The shooting in Las Vegas has once again ignited America’s all-too-routine scream-preaching about the role of guns in our society. Like with almost every other issue detrimental to our ability to democratically function, we’ve broken ourselves into two camps largely split among partisan lines and all we’re going to do is scream, rant, and rave to one another about statistics and constitutional interpretations until we all pass out from anger. Then, we’ll forget about this one, the conversation will be relegated to the middle of the paper and “recommended reading for you” sections of Internet publications, and when the next mass shooting rolls around, we’ll resume and pull these stories and editorials back to the front page.
Us Americans are fairly predictable on these matters, and as I’m sure you may have guessed from the headline and the opening paragraph, this is a post about the role of guns in our society. Yep, we’re pretty fucking predictable.
For the sake of full disclosure, if I could snap my fingers and make reality bend to my will, guns would not exist. I actually believe that a disarmed society has a better chance at being a thriving one than an armed society, based on the evidence I’ve seen from other nations that have enacted strict gun control laws. That’s not to say that these nations are utopian or that violent crime doesn’t exist in them, but residing in these nations doesn’t come with a caveat that people may get mowed down with a military-grade rifle when attending a country music show, going to the movies, or even sending their kids to school. The reality is that these things happen with stunning regularity in the United States and rarely happen, if at all, in nearly every other developed nation. No matter where one stands on the gun control debate, that fact cannot be refuted. The frequency and severity of mass shootings experienced in the United States is uniquely a problem of the United States.
But what of it, right? Obviously the people who orchestrate these acts are deranged, mentally ill, or dare I say, evil, right? Well no. They’re not, at least not all of them. Even though Speaker of the House Paul Ryan (R-Wisconsin) seems to think that the best way to combat these acts of violence is to commit to “mental health reform” — which upon itself is a noble pursuit because the mentally ill in this country are treated like dog shit (case in point, mental illness as a common scapegoat for mass shootings) — the fact remains that research indicates only about three to five percent of all acts of violence are perpetrated by the mentally ill. In reality, the mentally ill are a regularly victimized class of people, a vulnerable demographic more likely to be on the receiving end of violence than actually orchestrating it themselves. Also, more often than not, the mentally ill engage their anger and occasional violence inward, more likely to hurt themselves than others as not to pass their own burdens off to anyone else. This is another fact that cannot be refuted. The mentally ill do not, as far as evidence holds, exhibit violent tendencies at the same rate as those who are not mentally ill. The opposite is actually true.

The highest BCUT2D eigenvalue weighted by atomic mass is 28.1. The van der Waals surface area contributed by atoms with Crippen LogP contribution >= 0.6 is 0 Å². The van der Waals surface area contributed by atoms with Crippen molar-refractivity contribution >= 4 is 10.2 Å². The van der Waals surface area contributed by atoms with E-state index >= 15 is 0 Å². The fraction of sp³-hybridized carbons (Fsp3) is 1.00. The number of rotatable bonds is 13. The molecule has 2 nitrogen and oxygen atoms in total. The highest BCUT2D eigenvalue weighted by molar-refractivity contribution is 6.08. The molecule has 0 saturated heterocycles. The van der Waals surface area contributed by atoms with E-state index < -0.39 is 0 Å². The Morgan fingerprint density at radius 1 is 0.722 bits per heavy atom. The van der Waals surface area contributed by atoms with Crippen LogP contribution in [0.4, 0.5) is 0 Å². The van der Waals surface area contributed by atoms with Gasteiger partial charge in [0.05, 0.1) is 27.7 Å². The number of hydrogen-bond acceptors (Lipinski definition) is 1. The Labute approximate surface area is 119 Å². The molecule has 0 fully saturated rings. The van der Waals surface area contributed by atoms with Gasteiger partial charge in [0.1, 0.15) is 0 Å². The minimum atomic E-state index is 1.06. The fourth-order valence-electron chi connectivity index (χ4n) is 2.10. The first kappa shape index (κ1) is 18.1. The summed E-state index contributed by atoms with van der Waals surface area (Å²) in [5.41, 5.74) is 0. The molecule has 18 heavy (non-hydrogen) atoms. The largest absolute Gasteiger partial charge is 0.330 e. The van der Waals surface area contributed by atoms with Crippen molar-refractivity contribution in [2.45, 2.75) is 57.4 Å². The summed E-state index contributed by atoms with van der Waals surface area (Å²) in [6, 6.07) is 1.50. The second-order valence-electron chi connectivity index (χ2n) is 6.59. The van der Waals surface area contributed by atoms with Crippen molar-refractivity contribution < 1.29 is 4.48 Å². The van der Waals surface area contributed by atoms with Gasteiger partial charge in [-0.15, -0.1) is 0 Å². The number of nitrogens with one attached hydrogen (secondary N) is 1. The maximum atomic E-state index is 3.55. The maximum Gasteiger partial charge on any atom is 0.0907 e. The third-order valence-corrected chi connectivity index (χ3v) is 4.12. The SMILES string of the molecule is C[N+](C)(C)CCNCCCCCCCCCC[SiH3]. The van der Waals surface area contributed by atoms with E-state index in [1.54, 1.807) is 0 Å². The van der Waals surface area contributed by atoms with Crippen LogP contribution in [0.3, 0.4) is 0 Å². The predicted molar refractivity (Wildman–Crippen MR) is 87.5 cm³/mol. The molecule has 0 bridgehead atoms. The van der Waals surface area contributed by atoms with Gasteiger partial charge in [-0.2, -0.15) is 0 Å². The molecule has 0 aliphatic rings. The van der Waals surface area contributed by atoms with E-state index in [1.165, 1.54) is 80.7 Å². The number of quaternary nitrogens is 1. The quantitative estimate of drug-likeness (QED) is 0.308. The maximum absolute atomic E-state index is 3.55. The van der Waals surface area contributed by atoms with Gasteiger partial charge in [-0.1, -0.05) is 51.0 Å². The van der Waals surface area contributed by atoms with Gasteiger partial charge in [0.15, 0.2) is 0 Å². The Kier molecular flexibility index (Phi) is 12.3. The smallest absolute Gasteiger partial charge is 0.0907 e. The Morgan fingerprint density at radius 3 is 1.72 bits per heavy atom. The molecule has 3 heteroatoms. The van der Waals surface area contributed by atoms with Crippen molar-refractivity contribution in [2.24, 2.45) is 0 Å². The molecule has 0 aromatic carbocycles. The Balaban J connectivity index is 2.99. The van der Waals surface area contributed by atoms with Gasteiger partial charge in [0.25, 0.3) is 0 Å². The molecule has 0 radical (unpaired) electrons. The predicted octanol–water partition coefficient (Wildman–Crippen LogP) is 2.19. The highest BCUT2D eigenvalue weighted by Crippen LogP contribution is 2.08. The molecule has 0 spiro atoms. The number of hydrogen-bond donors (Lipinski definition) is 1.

So why do we continue to engage the same tired talking points every time someone yells “hold my beer” after watching coverage of a “worst mass shooting in modern U.S. history?” Because we, for whatever reason, feel the need to add a degree of understanding to these events that morphs them into something easy for us to digest. It’s easier to process 58 dead, 500+ injured after being sprayed with assault rifle rounds from a high hotel balcony if we can call the shooter “evil” and spend a few days fighting with each other about guns. It also takes away from the fact that such acts of violence are entirely random. There is no rhyme or reason to them. While we clamor to put motive in the mouth of a homicidal individual who is, at the end of the event, more often dead than alive, we ignore what is staring us in the face: the shooter did it because they wanted to.
These are our habits. This is how we grieve. But this grieving process is one that does more harm than good. It exacerbates schisms that already exist, like throwing gas on a continuously burning sociological pyre that we eventually grow tired of watching until the flames suddenly and thunderously intensify.
But we’re not going to change, despite the severity of this one, just like we didn’t change despite the severity of the last one. The same tired routine is going to play out. We’re going to fight. We’re going to yell. We’re going to engage in conspiracy theories. Congress is going to get down on its collective knees and suck the NRA’s glock until it shoots rounds at the next group of unfortunate souls who will find themselves a part of the next “worst mass shooting in modern US history.” Why? Because this is America, where the rights of people to stroke their AR-15s trumps safety. We’re the land of not getting things done, the land of “well, that’s good enough.” As conservative pundit Bill O’Reilly said, getting mowed down in a mass shooting is “the price of freedom.”
But this is only the “price of freedom” because, to us, it is impossible to accept that truly being free requires certain freedoms to be impotent. Thoughts and prayers are not, and never have been, enough.
Featured image by USAF Tech. Sgt. Jerome S. Tayborn.